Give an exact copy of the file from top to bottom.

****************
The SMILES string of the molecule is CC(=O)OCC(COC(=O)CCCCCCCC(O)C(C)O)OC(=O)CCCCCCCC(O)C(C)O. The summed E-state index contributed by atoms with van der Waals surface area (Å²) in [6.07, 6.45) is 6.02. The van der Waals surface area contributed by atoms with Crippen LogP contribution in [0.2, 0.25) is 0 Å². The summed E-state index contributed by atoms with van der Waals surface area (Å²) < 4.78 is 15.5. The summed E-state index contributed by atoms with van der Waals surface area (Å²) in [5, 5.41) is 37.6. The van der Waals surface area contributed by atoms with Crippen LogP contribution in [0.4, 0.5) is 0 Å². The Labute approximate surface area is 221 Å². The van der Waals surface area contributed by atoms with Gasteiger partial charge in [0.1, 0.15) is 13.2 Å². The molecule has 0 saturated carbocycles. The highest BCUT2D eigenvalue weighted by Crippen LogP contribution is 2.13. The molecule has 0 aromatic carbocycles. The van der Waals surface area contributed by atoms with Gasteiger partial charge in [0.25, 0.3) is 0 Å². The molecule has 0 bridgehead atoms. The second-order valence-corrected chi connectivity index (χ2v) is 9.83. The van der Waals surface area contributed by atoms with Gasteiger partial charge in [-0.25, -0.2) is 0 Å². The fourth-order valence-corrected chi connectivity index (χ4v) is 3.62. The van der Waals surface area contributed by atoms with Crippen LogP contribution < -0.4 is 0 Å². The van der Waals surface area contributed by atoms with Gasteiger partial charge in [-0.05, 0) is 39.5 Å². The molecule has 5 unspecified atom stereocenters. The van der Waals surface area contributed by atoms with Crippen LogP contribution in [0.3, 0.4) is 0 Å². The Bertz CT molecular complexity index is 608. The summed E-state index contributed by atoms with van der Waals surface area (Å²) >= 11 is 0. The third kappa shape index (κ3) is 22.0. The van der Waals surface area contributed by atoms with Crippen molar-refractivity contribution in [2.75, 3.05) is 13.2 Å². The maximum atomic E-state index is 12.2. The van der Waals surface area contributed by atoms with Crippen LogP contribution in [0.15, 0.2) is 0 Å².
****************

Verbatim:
The SMILES string of the molecule is CC(=O)OCC(COC(=O)CCCCCCCC(O)C(C)O)OC(=O)CCCCCCCC(O)C(C)O. The summed E-state index contributed by atoms with van der Waals surface area (Å²) in [6.07, 6.45) is 6.02. The van der Waals surface area contributed by atoms with Crippen LogP contribution in [0.2, 0.25) is 0 Å². The summed E-state index contributed by atoms with van der Waals surface area (Å²) < 4.78 is 15.5. The summed E-state index contributed by atoms with van der Waals surface area (Å²) in [5, 5.41) is 37.6. The van der Waals surface area contributed by atoms with Crippen LogP contribution in [0.4, 0.5) is 0 Å². The Labute approximate surface area is 221 Å². The van der Waals surface area contributed by atoms with Gasteiger partial charge in [0.1, 0.15) is 13.2 Å². The molecule has 0 saturated carbocycles. The highest BCUT2D eigenvalue weighted by Crippen LogP contribution is 2.13. The molecule has 0 aromatic carbocycles. The van der Waals surface area contributed by atoms with Gasteiger partial charge in [0.25, 0.3) is 0 Å². The molecule has 0 bridgehead atoms. The second-order valence-corrected chi connectivity index (χ2v) is 9.83. The van der Waals surface area contributed by atoms with Gasteiger partial charge in [-0.25, -0.2) is 0 Å². The fourth-order valence-corrected chi connectivity index (χ4v) is 3.62. The van der Waals surface area contributed by atoms with Crippen LogP contribution < -0.4 is 0 Å². The van der Waals surface area contributed by atoms with Gasteiger partial charge in [-0.05, 0) is 39.5 Å². The molecule has 5 unspecified atom stereocenters. The van der Waals surface area contributed by atoms with Crippen LogP contribution in [0.3, 0.4) is 0 Å². The Bertz CT molecular complexity index is 608. The summed E-state index contributed by atoms with van der Waals surface area (Å²) >= 11 is 0. The third kappa shape index (κ3) is 22.0. The van der Waals surface area contributed by atoms with Crippen molar-refractivity contribution in [2.75, 3.05) is 13.2 Å². The maximum atomic E-state index is 12.2. The van der Waals surface area contributed by atoms with Crippen LogP contribution in [0.15, 0.2) is 0 Å².